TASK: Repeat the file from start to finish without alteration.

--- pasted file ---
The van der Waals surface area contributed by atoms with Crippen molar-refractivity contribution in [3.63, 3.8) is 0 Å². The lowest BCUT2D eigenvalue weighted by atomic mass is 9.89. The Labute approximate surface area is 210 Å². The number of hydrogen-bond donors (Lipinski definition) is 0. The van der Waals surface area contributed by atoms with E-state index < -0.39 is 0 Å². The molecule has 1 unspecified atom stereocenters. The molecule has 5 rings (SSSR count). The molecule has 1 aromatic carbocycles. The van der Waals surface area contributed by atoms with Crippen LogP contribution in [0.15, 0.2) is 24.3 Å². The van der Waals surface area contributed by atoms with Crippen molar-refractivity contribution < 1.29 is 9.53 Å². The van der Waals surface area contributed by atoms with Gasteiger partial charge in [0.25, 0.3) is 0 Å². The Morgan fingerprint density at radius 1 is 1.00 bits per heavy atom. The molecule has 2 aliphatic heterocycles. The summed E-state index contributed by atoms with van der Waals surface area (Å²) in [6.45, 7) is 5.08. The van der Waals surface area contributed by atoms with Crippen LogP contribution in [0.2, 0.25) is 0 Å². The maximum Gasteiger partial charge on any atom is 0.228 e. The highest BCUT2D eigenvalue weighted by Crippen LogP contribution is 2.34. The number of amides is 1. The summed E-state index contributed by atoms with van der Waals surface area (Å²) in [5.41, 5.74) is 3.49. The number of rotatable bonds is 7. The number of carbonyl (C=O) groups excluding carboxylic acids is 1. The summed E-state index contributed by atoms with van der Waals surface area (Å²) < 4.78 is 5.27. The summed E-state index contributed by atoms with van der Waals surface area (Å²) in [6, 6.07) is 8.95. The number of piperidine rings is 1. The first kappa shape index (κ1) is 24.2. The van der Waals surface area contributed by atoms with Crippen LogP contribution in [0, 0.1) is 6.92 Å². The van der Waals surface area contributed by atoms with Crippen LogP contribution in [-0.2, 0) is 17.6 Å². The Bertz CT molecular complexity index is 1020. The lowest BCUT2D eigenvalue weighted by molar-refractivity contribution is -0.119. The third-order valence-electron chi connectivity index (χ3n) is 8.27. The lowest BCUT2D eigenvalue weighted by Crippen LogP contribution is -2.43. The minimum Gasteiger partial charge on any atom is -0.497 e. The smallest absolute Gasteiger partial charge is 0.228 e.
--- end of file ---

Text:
The van der Waals surface area contributed by atoms with Crippen molar-refractivity contribution in [3.63, 3.8) is 0 Å². The lowest BCUT2D eigenvalue weighted by atomic mass is 9.89. The Labute approximate surface area is 210 Å². The number of hydrogen-bond donors (Lipinski definition) is 0. The van der Waals surface area contributed by atoms with E-state index < -0.39 is 0 Å². The molecule has 1 unspecified atom stereocenters. The molecule has 5 rings (SSSR count). The molecule has 1 aromatic carbocycles. The van der Waals surface area contributed by atoms with Crippen LogP contribution in [0.15, 0.2) is 24.3 Å². The van der Waals surface area contributed by atoms with Crippen molar-refractivity contribution < 1.29 is 9.53 Å². The van der Waals surface area contributed by atoms with Gasteiger partial charge in [0.25, 0.3) is 0 Å². The Morgan fingerprint density at radius 1 is 1.00 bits per heavy atom. The molecule has 2 aliphatic heterocycles. The summed E-state index contributed by atoms with van der Waals surface area (Å²) in [6.45, 7) is 5.08. The van der Waals surface area contributed by atoms with Crippen LogP contribution in [0.2, 0.25) is 0 Å². The maximum Gasteiger partial charge on any atom is 0.228 e. The highest BCUT2D eigenvalue weighted by Crippen LogP contribution is 2.34. The number of amides is 1. The summed E-state index contributed by atoms with van der Waals surface area (Å²) in [5.41, 5.74) is 3.49. The number of rotatable bonds is 7. The number of carbonyl (C=O) groups excluding carboxylic acids is 1. The summed E-state index contributed by atoms with van der Waals surface area (Å²) < 4.78 is 5.27. The summed E-state index contributed by atoms with van der Waals surface area (Å²) in [6, 6.07) is 8.95. The number of piperidine rings is 1. The first kappa shape index (κ1) is 24.2. The van der Waals surface area contributed by atoms with Crippen LogP contribution in [0, 0.1) is 6.92 Å². The van der Waals surface area contributed by atoms with Crippen LogP contribution in [-0.2, 0) is 17.6 Å². The Bertz CT molecular complexity index is 1020. The lowest BCUT2D eigenvalue weighted by molar-refractivity contribution is -0.119. The third-order valence-electron chi connectivity index (χ3n) is 8.27. The lowest BCUT2D eigenvalue weighted by Crippen LogP contribution is -2.43. The minimum Gasteiger partial charge on any atom is -0.497 e. The smallest absolute Gasteiger partial charge is 0.228 e.